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Toyota introduces the future of auto production

New vehicles to be made using Toyota New Vehicle Architecture

The number one automaker in the world has just figured out a new way to make vehicles even better, inside and out.

Using the all-new Prius as the poster child of the new platform, Toyota Motor Corporation (TMC) brought the international media to Fuji International Speedway in Japan to officially introduce the Toyota New Global Architecture (TNGA).

TOYOTA NEW GLOBAL ARCHITECTURE

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The TNGA platform under the Prius, without the body panels. (Photos by ERIC TIPAN)

It sounds all fancy, but in a nutshell, the TNGA is a new development framework that will give TMC the freedom to accelerate research and development (R&D) in order to make all future vehicles more attractive in looks and performance, all while reducing cost so that each model may be priced more competitively. In other words, it is like having your cake and eating it too.

Sharing platforms or frameworks lets TMC improve basic performance and overall driving experience, enable ‘grouped development for strategic sharing of parts and major components,’ reduced cost for supplied parts, which in turn will enhance all the materials and equipment that goes into the vehicle for ‘improved product performance.’ (Editor’s Note: Toyota has already given consumers a taste of it in the form of the IMV platform under the Hilux, Fortuner and Innova.)

2016 Toyota Prius

2016 Toyota Prius

MORE CARS? NO PROBLEM

Even with automation and the use of robots on the production line, vehicle manufacturing on a global scale is downright taxing.

TMC currently has 14 types of platforms that yield a load of about 100 different models that vary in powertrain, chassis, transmission and other vehicle components.

That may seem overwhelming, but with the TNGA, Toyota can hike production up to 800 different types of vehicles, all stemming from 16 basic engine models.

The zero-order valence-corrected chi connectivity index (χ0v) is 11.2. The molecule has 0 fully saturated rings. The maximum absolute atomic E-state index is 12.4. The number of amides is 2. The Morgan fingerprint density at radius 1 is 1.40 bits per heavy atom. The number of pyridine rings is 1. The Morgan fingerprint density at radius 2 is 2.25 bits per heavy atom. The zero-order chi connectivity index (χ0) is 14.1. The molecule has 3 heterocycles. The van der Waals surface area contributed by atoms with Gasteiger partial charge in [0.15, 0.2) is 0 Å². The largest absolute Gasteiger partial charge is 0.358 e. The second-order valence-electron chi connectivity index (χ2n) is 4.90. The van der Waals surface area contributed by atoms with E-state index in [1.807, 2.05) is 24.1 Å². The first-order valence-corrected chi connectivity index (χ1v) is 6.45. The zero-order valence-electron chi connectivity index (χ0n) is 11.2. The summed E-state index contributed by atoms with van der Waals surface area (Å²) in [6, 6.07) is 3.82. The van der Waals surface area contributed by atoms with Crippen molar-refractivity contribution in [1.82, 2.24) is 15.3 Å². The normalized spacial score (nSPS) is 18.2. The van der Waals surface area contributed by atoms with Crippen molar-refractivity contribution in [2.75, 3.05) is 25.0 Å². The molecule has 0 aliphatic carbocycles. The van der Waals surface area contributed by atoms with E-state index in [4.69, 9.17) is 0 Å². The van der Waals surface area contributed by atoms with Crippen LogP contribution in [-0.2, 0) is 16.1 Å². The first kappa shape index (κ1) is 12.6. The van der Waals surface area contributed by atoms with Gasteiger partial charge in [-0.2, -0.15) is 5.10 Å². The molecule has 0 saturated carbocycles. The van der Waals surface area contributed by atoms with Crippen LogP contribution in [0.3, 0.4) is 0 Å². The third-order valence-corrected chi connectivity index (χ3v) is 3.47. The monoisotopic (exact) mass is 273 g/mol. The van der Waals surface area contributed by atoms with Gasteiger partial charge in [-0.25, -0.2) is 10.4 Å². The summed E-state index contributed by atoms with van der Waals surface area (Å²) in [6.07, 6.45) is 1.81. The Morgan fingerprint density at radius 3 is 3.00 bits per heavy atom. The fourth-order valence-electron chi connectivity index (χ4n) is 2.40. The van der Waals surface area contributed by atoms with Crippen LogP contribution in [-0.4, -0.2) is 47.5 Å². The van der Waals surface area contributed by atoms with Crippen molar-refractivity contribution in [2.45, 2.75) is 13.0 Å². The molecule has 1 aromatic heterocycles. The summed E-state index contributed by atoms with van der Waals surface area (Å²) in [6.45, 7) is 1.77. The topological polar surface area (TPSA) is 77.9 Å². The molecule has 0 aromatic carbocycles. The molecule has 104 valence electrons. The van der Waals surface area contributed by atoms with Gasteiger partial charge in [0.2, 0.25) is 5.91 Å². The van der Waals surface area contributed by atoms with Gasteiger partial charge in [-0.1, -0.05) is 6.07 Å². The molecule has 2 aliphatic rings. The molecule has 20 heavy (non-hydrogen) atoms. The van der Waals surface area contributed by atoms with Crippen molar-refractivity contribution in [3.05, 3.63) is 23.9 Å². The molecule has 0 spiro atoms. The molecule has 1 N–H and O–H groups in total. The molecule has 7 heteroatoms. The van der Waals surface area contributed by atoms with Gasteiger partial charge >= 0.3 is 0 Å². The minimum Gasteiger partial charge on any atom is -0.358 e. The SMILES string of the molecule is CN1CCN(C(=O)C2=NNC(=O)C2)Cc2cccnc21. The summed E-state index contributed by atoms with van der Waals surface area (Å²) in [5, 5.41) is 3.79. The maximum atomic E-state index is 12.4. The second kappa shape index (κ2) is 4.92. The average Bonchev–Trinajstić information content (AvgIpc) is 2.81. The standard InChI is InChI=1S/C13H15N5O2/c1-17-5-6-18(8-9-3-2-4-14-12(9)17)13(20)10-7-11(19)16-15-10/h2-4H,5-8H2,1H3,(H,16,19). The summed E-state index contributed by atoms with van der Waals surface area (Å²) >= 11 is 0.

And because of the TNGA, even with the new manufacturing load, Toyota can still focus on making each individual model even better because the shared platforms allow TMC to concentrate more on better R&D instead of dividing its resources between all the different frameworks.

 

IMPROVEMENTS

With the TNGA, TMC will usher in an all new era in vehicle production. The design will be more eye-catching than ever and new engines, transmission, and hybrid systems will be introduced.

 

POWERTRAIN AND PLATFORM

Current gasoline engines of Toyota are earmarked for 15-percent or more better drive performance and 25-percent or more fuel efficiency improvement due to the TNGA.

Hybrid powertrains will also be positively affected as Toyota targets at least 15-percent or better fuel consumption.

 

HANDLING AND DRIVE

The new chassis under the TNGA will have 30 to 65-percent better rigidity and it will also come with new suspensions as well.

The center-of-gravity (COG) of the entire vehicle will be lower than the current models and to also improve left and right roll, so will the COG of major components.

As parts under the hood move lower, it will increase forward visibility to make the driving experience easier.

 

OPTIMIZATION OF PRODUCTION

The best part about the TNGA is its ability let Toyota share functional parts between models, spanning multiple car types and platforms.

These include sideview mirrors, steering wheel, pedals and the infotainment system.

Even though ‘sharing’ is a term highly tossed around under this system, Toyota still guarantees that each model will come ‘individually optimized’ in order to provide a ‘look and feel that customers value.’

After the all-new Prius, expect half of Toyota’s lineup of vehicle to be manufactured under the TNGA by 2020.

 

“WHAT WOWS YOU?”

…..asked Toyota President and CEO, Akio Toyoda, at the Tokyo Motor Show.

With a bold shift in architecture to the TNGA for consistency and efficiency and the continued push to explore new and improved ways of mobility, Toyota sent us a resounding reply.

“The cars you see on display today all have something in common. Each of them represents an effort  backed by our heartfelt desire to make ever-better cars  to give form to our concept of ‘Wow!’

Here’s Toyota’s promise, written in stone: “We will keep making better cars, and we will make mobility more fun than ever,” said Toyoda.

Replying to the query he posed in the beginning, Toyoda closed the presentation by simply saying, “We’ll keep trying to answer that question the best we can.”